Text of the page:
The legendary service of Air Force Colonel Joe Jackson, a VA Puget Sound Health Care System Wall of Heroes 2020 honoree (posthumously), spanned three wars (WWII, Korea and Vietnam). His daughter Bonnie shared some aspects about her father that some may not know.

An auto mechanic by trade, Jackson enlisted in the Army Air Corps in March 1941. Though he started as a plane mechanic, he eventually moved to flying jets, including Air Force U-2 and C-123 aircraft.

He flew more than 100 combat missions in Korea and almost 300 in Vietnam. The latter earned him the Medal of Honor for actions on May 12, 1968, when he helped evacuate Kham Duc while under fire. His medal was presented by President Lyndon B. Johnson at a White House ceremony in 1969.

Collected for food bank for 25 years

Kind, generous, humble, smart and funny are among the many positive things that come to mind when people think of Jackson, who spent every Monday for 25 years collecting food for the Kent food bank. He last read the U.S. Constitution front-to-back was when he was 93, just to ensure he could have educated debates with Bonnie and her brother, David. He completed both his undergraduate and master’s degrees taking night classes.

Four people stand in front of Wall of Heroes

Deputy executive director Dr. Thomas Bundt, Bonnie Jackson, granddaughter Lea Rose Jackson, and chief of staff Dr. Catherine Kaminetzky

He began building an airplane in his basement in the 1970s, something Bonnie compared to the boat Gibbs on the TV show NCIS was building in his basement.

While the pandemic prevented a ceremony last year, Bonnie and others joined Puget Sound’s deputy Executive Director Dr. Tom Bundt for an informal gathering in his honor in November 2021.

Jackson died January 12, 2019.

Army Veteran, 98, remembers those who never got to tell their story

VA Puget Sound also recognized Dr. Duane Hyde, Army Veteran, as a Wall of Heroes 2021 honoree.

“Thank you for considering me worthy to join this auspicious group of real heroes,” said Hyde, 98. “In accepting this honor, I feel like I am a representative of many Vets who performed what they were experienced and trained to do.”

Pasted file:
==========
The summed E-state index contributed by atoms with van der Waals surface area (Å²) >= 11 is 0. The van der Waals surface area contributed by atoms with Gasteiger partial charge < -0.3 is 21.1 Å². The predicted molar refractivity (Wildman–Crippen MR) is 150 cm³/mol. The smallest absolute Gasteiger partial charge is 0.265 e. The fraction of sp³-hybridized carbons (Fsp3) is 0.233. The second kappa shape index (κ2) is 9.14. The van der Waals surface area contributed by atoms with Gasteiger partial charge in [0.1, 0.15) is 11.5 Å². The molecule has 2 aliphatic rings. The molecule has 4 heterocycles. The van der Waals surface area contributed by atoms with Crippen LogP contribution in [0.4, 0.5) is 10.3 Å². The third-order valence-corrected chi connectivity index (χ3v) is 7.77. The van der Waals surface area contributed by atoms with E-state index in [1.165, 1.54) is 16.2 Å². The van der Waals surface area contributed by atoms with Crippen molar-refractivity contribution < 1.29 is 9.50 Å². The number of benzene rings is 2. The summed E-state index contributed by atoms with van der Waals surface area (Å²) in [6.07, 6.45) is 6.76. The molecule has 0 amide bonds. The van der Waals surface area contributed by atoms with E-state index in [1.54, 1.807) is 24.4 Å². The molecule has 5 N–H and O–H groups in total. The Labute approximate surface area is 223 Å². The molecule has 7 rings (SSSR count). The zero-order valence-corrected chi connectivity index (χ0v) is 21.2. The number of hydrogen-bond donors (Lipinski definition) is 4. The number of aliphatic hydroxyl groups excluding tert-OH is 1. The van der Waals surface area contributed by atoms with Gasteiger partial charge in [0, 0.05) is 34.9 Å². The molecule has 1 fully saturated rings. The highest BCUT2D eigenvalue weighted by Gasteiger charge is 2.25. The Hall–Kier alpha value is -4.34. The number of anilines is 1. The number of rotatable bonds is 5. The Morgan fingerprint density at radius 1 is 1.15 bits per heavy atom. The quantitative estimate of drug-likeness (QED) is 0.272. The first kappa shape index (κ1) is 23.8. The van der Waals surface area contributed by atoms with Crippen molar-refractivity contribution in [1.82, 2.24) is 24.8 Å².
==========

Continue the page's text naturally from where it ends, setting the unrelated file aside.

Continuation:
Hyde’s medical school and subsequent 37-year medical practice included the delivery of more than 1,500 babies.

Numerous heroic contributions

His numerous heroic contributions include fighting in the Hartz Mountains in north France during World War II. “Our platoon advanced successfully and took over a German entrenched unit protecting the top of the mountain,” he said. The next morning, on the way to a welcomed hot breakfast, a bombshell exploded, injuring him and two other soldiers.

He was recognized for his service with the Legion of Honor, France’s highest order of merit for military and civil awards.

Thinking of Alsace, France, Hyde recalled the time he sat on the grass at Epinol American Cemetery contemplating the seemingly endless rows of crosses that represent nearly 5,300 fallen American soldiers. “Each of us has a story to tell,” he said. “With teary eyes, I realized these young fallen soldiers, each marked by a cross, never had the opportunity to tell their story.”

The Wall of Heroes serves as a reminder for patients, visitors, staff and volunteers of the sacrifice, valor, bravery and heroism demonstrated by our Puget Sound Veterans. Framed biographic displays of each inductee are symbols honoring Veterans who have made significant contributions to those we serve at VA Puget Sound.

VA Puget Sound provides comprehensive care to more than 155,000 Veterans across the Pacific Northwest. As VA’s 5th largest research program, VA Puget Sound has research in virtually every major clinical department. Additionally, it has seven nationally recognized Centers of Excellence (in areas from limb-loss prevention and prosthetic engineering to primary care education and substance abuse treatment). For more information visit

By Tami Begasse is a public affairs officer for VA Puget Sound

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Published on Jan. 8, 2022

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